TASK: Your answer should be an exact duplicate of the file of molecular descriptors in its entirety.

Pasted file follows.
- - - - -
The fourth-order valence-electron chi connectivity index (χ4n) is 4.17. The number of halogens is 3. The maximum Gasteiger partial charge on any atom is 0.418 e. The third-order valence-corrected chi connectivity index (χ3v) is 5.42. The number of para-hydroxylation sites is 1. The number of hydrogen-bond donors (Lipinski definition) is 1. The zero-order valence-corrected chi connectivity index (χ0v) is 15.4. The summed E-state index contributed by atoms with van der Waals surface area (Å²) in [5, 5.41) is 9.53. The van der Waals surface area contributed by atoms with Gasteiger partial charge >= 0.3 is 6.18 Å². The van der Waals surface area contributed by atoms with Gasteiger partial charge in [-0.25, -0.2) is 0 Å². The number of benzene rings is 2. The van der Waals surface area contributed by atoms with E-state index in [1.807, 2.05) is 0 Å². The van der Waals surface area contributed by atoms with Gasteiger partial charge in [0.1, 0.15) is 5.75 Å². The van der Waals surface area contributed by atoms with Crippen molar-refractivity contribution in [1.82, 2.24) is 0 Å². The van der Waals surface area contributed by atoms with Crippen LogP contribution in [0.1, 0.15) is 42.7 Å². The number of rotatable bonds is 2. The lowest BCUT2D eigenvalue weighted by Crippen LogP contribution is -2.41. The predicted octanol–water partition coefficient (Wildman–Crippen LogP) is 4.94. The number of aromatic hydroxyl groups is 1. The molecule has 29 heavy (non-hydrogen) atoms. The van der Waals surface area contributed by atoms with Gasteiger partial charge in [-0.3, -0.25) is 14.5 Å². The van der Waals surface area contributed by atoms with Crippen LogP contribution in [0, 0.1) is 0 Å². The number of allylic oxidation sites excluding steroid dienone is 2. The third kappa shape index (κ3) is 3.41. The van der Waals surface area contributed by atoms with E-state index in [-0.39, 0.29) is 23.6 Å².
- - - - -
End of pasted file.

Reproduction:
The fourth-order valence-electron chi connectivity index (χ4n) is 4.17. The number of halogens is 3. The maximum Gasteiger partial charge on any atom is 0.418 e. The third-order valence-corrected chi connectivity index (χ3v) is 5.42. The number of para-hydroxylation sites is 1. The number of hydrogen-bond donors (Lipinski definition) is 1. The zero-order valence-corrected chi connectivity index (χ0v) is 15.4. The summed E-state index contributed by atoms with van der Waals surface area (Å²) in [5, 5.41) is 9.53. The van der Waals surface area contributed by atoms with Gasteiger partial charge >= 0.3 is 6.18 Å². The van der Waals surface area contributed by atoms with Gasteiger partial charge in [-0.25, -0.2) is 0 Å². The number of benzene rings is 2. The van der Waals surface area contributed by atoms with E-state index in [1.807, 2.05) is 0 Å². The van der Waals surface area contributed by atoms with Gasteiger partial charge in [0.1, 0.15) is 5.75 Å². The van der Waals surface area contributed by atoms with Crippen molar-refractivity contribution in [1.82, 2.24) is 0 Å². The van der Waals surface area contributed by atoms with Crippen LogP contribution in [0.1, 0.15) is 42.7 Å². The number of rotatable bonds is 2. The lowest BCUT2D eigenvalue weighted by Crippen LogP contribution is -2.41. The predicted octanol–water partition coefficient (Wildman–Crippen LogP) is 4.94. The number of aromatic hydroxyl groups is 1. The molecule has 29 heavy (non-hydrogen) atoms. The van der Waals surface area contributed by atoms with Gasteiger partial charge in [-0.3, -0.25) is 14.5 Å². The van der Waals surface area contributed by atoms with Crippen LogP contribution in [0, 0.1) is 0 Å². The number of allylic oxidation sites excluding steroid dienone is 2. The third kappa shape index (κ3) is 3.41. The van der Waals surface area contributed by atoms with E-state index in [-0.39, 0.29) is 23.6 Å².